you've seen two major trials, one with large racial overtones still being argued with closing arguments today, the jury hasn't decided, but the case certainly the rittenhouse case has been a rallying cry for those who want you to have the right to guns and who believe that they have the right to go after people if they think they've -- in what they call self-defense. does this create a further challenge for new york city which has notably had the toughest gun reform laws in the country? >> yes. yes, it does. and i am really hoping that the supreme court will not impact how we deal with keeping our city free from those who are carrying guns. the conceal weapon ruling that's going to come about is extremely challenging for us. this is a very high dense population, close to 9 million people in new york city, we're
confined on our subway systems and communities and this is different from a rural county somewhere. this could have a major impact on our ability to keep our city safe. we will adjust. this is new york city and our police department, they are well trained, we'll adjust to whatever ruling comes out but i'm hoping we won't have to do that. >> i wanted to ask you about covid because infections have surged by 50% in new york state in the last two weeks. 6,000 nypd employees have asked for an exemption from the vaccine mandate that went into effect. more than a thousand of the city's fire department employees want an exception. >> we must be clear and clarity will allow us to get over this real pandemic. covid is a formidable opponent, and the most potent weapon we have against covid is the vaccine. we're going to continue to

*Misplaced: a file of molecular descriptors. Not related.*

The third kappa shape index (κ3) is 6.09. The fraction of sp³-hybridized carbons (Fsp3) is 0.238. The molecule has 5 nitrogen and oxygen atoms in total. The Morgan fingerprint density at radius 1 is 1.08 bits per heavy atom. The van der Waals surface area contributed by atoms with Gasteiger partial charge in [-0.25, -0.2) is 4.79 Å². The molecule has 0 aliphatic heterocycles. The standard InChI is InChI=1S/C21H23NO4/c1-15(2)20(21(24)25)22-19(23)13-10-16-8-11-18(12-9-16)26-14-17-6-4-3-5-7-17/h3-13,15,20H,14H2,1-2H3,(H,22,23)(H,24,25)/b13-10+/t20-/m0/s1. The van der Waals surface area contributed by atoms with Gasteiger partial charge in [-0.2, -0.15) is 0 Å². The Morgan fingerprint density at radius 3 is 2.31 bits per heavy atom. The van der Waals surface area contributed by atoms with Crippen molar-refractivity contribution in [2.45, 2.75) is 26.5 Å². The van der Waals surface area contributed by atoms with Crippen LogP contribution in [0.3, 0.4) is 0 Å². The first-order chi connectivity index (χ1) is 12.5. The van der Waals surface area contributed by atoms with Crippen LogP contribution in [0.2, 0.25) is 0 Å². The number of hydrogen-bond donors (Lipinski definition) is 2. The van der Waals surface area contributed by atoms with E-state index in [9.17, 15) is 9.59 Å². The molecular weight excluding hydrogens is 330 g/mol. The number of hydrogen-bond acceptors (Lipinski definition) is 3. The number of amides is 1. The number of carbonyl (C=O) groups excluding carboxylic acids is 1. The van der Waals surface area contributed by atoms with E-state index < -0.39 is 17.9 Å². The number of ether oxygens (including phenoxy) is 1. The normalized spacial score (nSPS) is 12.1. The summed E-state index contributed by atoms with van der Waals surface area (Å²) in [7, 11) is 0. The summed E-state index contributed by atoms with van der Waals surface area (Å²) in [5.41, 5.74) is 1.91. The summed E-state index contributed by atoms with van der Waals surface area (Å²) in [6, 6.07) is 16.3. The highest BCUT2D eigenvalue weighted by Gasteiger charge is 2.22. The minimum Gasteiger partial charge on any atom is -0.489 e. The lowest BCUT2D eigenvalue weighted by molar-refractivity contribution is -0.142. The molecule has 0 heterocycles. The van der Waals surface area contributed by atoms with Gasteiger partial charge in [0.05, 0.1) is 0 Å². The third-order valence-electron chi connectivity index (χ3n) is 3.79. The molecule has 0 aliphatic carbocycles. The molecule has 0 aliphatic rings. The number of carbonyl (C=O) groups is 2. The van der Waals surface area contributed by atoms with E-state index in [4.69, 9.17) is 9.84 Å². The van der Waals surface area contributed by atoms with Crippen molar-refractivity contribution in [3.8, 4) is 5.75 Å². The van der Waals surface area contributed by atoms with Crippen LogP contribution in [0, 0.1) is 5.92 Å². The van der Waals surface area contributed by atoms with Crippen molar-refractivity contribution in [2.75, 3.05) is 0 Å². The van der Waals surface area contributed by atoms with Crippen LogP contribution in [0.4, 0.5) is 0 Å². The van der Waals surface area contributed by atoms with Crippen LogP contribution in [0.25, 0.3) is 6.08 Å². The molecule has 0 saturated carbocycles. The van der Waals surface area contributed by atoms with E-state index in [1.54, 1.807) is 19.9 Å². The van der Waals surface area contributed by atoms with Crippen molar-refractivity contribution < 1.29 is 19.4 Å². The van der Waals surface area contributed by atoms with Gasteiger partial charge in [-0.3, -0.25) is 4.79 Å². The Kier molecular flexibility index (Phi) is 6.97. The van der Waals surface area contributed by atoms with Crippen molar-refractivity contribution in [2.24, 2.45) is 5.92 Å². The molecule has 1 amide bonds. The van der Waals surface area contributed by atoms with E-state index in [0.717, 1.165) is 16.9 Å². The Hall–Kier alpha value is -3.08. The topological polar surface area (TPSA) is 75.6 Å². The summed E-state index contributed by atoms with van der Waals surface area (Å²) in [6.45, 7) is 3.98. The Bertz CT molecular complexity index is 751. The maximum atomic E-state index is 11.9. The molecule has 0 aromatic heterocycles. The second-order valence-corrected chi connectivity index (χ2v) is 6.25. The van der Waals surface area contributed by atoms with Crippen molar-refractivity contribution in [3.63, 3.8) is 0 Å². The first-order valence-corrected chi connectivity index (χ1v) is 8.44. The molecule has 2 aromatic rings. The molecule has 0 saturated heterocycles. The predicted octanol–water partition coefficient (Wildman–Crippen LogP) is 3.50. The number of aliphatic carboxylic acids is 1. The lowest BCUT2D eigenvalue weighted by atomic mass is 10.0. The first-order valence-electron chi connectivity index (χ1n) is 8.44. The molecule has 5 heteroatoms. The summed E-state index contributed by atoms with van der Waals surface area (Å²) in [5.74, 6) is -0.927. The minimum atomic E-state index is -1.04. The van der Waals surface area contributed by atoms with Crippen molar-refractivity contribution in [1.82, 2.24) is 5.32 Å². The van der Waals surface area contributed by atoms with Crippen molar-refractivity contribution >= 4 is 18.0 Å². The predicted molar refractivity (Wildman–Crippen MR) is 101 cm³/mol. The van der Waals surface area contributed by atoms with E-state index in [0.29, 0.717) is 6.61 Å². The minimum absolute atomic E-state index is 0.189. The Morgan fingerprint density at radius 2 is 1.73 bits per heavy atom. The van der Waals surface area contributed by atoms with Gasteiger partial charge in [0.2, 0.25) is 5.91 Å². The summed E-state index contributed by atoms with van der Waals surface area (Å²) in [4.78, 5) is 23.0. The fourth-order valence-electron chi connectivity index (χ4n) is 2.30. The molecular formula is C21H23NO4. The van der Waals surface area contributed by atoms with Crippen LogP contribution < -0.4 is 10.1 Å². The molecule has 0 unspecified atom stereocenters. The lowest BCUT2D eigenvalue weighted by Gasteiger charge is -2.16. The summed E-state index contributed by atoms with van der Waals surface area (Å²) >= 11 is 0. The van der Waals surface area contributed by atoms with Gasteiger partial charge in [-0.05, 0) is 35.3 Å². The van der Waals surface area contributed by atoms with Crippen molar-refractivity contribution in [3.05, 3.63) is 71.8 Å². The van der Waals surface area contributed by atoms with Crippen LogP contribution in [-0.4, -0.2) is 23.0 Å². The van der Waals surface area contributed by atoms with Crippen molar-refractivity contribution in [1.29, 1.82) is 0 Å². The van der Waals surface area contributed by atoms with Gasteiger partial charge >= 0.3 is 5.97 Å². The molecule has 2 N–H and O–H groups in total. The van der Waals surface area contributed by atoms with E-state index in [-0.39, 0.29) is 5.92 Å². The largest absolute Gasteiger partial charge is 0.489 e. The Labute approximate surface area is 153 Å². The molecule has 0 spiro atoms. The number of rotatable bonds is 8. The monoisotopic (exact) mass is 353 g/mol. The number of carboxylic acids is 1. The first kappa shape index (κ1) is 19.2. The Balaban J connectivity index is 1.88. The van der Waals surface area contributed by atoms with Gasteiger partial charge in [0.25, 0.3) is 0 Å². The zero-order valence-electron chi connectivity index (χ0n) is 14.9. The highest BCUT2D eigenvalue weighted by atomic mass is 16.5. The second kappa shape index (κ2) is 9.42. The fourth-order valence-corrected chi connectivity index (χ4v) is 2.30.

encourage those parts of the city that have yet to come up to the levels that we believe we need to be for the vaccinations and then our city employees have a major role. those who have legitimate reasons for not taking the vaccine, we understand that, sfauchz you have religious exemption throughout your entire life, not something new, we need to respect that. this is a city and country where religion is important. everyone else that is required to take the vaccine we're going to be clear and give a great deal of clarity that this is what's expected of you and we need people to be vaccinated so we can turn around the increases we're seeing here and particularly during the holiday season. >> mr. mayor-elect, we've talked about the problems, the challenges. what are you looking forward to? what is going to be fun about being the mayor of new york? >> i'm just excited. this is an amazing city. people joke and tease me about being a night life mayor. they don't understand that being a mayor of the city of new york is about tourism as well.